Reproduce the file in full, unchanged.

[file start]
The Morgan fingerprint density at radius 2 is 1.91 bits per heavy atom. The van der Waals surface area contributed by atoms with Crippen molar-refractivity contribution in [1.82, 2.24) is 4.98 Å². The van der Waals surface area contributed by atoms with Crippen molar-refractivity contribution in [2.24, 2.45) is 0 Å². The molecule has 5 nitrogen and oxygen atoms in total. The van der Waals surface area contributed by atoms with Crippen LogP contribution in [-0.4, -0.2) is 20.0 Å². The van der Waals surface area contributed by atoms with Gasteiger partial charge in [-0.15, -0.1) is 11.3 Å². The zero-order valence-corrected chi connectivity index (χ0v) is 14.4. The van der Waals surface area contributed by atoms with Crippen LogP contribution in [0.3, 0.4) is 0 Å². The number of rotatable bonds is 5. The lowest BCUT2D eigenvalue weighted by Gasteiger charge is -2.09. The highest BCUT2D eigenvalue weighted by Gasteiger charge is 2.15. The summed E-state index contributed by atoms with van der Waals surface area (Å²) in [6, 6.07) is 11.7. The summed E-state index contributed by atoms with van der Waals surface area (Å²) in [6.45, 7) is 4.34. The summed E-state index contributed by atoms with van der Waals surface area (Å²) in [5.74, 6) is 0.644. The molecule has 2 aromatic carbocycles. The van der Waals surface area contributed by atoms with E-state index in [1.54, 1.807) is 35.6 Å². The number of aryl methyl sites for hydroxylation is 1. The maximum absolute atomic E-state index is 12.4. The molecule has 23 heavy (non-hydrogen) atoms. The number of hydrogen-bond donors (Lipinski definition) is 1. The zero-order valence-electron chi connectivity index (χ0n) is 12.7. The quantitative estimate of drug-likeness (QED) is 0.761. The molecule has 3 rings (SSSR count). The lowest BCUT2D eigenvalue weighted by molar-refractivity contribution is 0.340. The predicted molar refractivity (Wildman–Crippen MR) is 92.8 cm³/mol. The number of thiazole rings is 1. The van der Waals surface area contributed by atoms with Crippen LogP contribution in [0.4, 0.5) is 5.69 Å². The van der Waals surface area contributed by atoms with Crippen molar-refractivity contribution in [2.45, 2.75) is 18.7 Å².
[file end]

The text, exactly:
The Morgan fingerprint density at radius 2 is 1.91 bits per heavy atom. The van der Waals surface area contributed by atoms with Crippen molar-refractivity contribution in [1.82, 2.24) is 4.98 Å². The van der Waals surface area contributed by atoms with Crippen molar-refractivity contribution in [2.24, 2.45) is 0 Å². The molecule has 5 nitrogen and oxygen atoms in total. The van der Waals surface area contributed by atoms with Crippen LogP contribution in [-0.4, -0.2) is 20.0 Å². The van der Waals surface area contributed by atoms with Gasteiger partial charge in [-0.15, -0.1) is 11.3 Å². The zero-order valence-corrected chi connectivity index (χ0v) is 14.4. The van der Waals surface area contributed by atoms with Crippen LogP contribution in [0.3, 0.4) is 0 Å². The number of rotatable bonds is 5. The lowest BCUT2D eigenvalue weighted by Gasteiger charge is -2.09. The highest BCUT2D eigenvalue weighted by Gasteiger charge is 2.15. The summed E-state index contributed by atoms with van der Waals surface area (Å²) in [6, 6.07) is 11.7. The summed E-state index contributed by atoms with van der Waals surface area (Å²) in [6.45, 7) is 4.34. The summed E-state index contributed by atoms with van der Waals surface area (Å²) in [5.74, 6) is 0.644. The molecule has 2 aromatic carbocycles. The van der Waals surface area contributed by atoms with E-state index in [1.54, 1.807) is 35.6 Å². The number of aryl methyl sites for hydroxylation is 1. The maximum absolute atomic E-state index is 12.4. The molecule has 23 heavy (non-hydrogen) atoms. The number of hydrogen-bond donors (Lipinski definition) is 1. The zero-order valence-electron chi connectivity index (χ0n) is 12.7. The quantitative estimate of drug-likeness (QED) is 0.761. The molecule has 3 rings (SSSR count). The lowest BCUT2D eigenvalue weighted by molar-refractivity contribution is 0.340. The predicted molar refractivity (Wildman–Crippen MR) is 92.8 cm³/mol. The number of thiazole rings is 1. The van der Waals surface area contributed by atoms with Crippen LogP contribution in [0.4, 0.5) is 5.69 Å². The van der Waals surface area contributed by atoms with Crippen molar-refractivity contribution in [2.45, 2.75) is 18.7 Å².